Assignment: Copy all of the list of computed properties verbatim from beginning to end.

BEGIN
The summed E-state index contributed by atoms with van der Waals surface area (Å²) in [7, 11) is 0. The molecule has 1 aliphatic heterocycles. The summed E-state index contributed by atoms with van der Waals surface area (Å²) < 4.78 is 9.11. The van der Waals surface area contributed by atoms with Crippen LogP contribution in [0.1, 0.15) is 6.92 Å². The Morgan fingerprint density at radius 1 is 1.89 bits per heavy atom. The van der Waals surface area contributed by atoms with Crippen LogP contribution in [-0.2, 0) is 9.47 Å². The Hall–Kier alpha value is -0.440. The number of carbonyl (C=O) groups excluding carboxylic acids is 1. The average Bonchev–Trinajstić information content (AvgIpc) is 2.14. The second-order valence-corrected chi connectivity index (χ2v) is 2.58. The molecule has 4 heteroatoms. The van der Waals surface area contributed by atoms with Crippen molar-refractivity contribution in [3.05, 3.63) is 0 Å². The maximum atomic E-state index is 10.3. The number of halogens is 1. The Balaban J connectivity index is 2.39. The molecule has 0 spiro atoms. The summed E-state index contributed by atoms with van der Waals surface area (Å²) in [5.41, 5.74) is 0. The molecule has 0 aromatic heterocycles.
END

The summed E-state index contributed by atoms with van der Waals surface area (Å²) in [7, 11) is 0. The molecule has 1 aliphatic heterocycles. The summed E-state index contributed by atoms with van der Waals surface area (Å²) < 4.78 is 9.11. The van der Waals surface area contributed by atoms with Crippen LogP contribution in [0.1, 0.15) is 6.92 Å². The Morgan fingerprint density at radius 1 is 1.89 bits per heavy atom. The van der Waals surface area contributed by atoms with Crippen LogP contribution in [-0.2, 0) is 9.47 Å². The Hall–Kier alpha value is -0.440. The number of carbonyl (C=O) groups excluding carboxylic acids is 1. The average Bonchev–Trinajstić information content (AvgIpc) is 2.14. The second-order valence-corrected chi connectivity index (χ2v) is 2.58. The molecule has 4 heteroatoms. The van der Waals surface area contributed by atoms with Crippen molar-refractivity contribution in [3.05, 3.63) is 0 Å². The maximum atomic E-state index is 10.3. The number of halogens is 1. The Balaban J connectivity index is 2.39. The molecule has 0 spiro atoms. The summed E-state index contributed by atoms with van der Waals surface area (Å²) in [5.41, 5.74) is 0. The molecule has 0 aromatic heterocycles.